There’s a new private island retreat in the Caribbean that will let you get away and give back

The Aerial

The Aerial, a sustainably operated destination, aims to be a restorative retreat as much as an island getaway

British virgin islands
The British Virgin Islands

Together, the British Virgin Islands (BVI) are the Caribbean’s unofficial capital of privacy. The BVI’s roster of five-star resorts is a who’s who of seclusion, with many located on their own islands. Most famous is 30-hectare Necker-bought by Richard Branson when he was still under 30, now with room for 40 guests – but extreme-sports-loving visitors should rent out Eustatia instead, which has a water-sports center packed with toys, all under the supervision of instructor and professional kiteboarder Charlie Smith. Plus, from October, yachties can completely commander the nine-room Saba Rock next door, founded as a driving base in the 1960s before morphing into a hotel, while the enormous Guana, at 344 hectares, feels more like a private country for 35 guests.

All of these resorts are reopening after a long stretch of being shuttered. Hurricane Irma laid waste to the area four years ago, ripping up most of its trees and destroying or severely damaging 85 percent of its buildings. While recovery was relatively swift, the pandemic then arrived with its own devastation. Now, finally, the BVI are back open, with the added bonus of a new arrival among these long-established resorts: the Aerial

Sitting on 17.4-hectare Buck Island, just southeast of Tortola, it was listed for US$25 million (S$34 million) after the previous owner’s death and snapped up by 33-year-old Britnie Turner. The Nashville-based entrepreneur and real-estate developer was smitten by the BVI from her first visit, with Branson, on a retreat to Necker. (She’s also signed up to be Virgin Galactic passenger number 800.) After Irma’s wreckage, Turner immediately pitched in to assist the territory, even moving to the BVI for several months to help manage relief programmes.

The new hotel is intended to support her mission for economic as well as emotional uplift – hence, the Aerial. “The purpose of this island was never for me to have an escape, somewhere to goof off on the water,” she says. “The point has always been to orchestrate as much good as possible.” Travel specialist Miriam Omphroy from Embark Beyond, who has particular expertise in the BVI, singles out the Aerial from its peers. “It’s a paradise in paradise, a peaceful, healing place where you can reconnect with nature, and the chance to give back has a ripple effect on the local community,” she says.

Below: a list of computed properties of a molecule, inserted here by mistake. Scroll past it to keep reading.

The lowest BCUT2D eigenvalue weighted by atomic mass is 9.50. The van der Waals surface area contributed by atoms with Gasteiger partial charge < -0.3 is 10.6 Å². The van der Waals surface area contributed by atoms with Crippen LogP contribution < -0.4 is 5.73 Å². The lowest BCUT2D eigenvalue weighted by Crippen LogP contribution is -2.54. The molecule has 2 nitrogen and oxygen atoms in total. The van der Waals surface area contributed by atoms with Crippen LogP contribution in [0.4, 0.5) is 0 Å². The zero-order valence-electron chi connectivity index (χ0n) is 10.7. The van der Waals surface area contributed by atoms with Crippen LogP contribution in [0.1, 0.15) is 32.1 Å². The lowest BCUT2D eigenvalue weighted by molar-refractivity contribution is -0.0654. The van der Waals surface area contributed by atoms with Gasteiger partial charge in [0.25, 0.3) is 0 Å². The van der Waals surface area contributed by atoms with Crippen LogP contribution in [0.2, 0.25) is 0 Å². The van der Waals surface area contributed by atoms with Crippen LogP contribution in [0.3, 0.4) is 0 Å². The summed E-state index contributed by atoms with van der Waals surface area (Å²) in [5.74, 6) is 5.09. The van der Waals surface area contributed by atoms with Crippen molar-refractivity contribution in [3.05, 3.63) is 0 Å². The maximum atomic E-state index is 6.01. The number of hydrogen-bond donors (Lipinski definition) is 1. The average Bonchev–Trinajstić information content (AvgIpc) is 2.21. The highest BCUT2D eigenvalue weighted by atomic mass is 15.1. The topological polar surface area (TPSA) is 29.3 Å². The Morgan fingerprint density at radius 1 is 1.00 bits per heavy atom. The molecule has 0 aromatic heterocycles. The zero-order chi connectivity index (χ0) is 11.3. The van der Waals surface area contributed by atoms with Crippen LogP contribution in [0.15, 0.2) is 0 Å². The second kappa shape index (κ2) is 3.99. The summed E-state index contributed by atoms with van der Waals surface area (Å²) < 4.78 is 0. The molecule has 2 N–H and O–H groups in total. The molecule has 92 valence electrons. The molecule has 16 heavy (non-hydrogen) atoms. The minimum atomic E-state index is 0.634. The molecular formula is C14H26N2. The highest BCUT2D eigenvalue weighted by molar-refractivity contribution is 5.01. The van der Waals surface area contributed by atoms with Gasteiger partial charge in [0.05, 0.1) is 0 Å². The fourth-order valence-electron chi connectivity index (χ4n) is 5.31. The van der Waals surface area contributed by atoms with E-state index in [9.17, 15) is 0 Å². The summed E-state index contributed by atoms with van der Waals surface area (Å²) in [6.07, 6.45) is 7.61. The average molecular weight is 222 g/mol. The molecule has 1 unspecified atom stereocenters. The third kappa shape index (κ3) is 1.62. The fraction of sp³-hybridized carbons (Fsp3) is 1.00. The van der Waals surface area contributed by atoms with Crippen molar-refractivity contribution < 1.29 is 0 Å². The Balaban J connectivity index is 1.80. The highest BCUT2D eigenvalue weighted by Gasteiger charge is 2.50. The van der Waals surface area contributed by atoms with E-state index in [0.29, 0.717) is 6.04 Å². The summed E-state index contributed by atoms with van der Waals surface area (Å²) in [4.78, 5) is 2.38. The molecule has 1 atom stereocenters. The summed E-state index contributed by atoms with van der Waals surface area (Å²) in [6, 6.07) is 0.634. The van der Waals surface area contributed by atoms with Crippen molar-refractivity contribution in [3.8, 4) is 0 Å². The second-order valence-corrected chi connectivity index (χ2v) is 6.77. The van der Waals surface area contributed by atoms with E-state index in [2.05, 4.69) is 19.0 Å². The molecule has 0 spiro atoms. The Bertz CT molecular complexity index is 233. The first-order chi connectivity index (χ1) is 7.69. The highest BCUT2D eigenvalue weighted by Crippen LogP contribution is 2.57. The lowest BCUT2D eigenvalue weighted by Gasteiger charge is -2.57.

Turner thinks of the private island as a restorative retreat for up to 30 guests. (Buyouts start at US$40,000/S$54,320 per night, with a three-night minimum.) The five residences, all rock walls and wide-planked wooden floors, are deliberately open to the breezes, bringing nature into the rooms. Unexpected details such as swings instead of seats and an in-house recording studio add a playful whimsy. These buildings are also positioned in a cluster, better to protect the countryside, as most of it is heavily forested. Turner is currently building a few stand-alone villas nearby, each of which can do double duty, either for spa treatments or as an oversize, ultra-private suite.

the aerial
The Aerial’s pool deck is the perfect place for aperitifs

The property is operated sustainably, with food sourced through the islands’ farms. There’s also a full roster of wellness programming, from red-light therapy to environmental healing. “Nature changes people,” Turner says. “It makes you find that purpose, that meaning, the energy to be able to push through any obstacle.” Guests are also encouraged to give back to the local community, whether by tagging turtles for conservation efforts or helping with reef cleanup. There’s even a petting zoo, with a twist: Every animal has been rescued, whether zebras once destined for a hunting ranch in Texas or ponies earmarked for a Mexican slaughterhouse. It’s called Redemption Farm.

Turner hopes that the blueprint she’s work-shopping on Buck Island can become a template to be repeated elsewhere. Indeed, she’s already had inquiries. “It won’t be a copy-paste of this place, though,” she says. “I don’t know a ton of millennials owning an island where you can heal, relax, be calm… and also give back. Come on, that’s everything.”

The Aerial

This story was first published on Robb Report US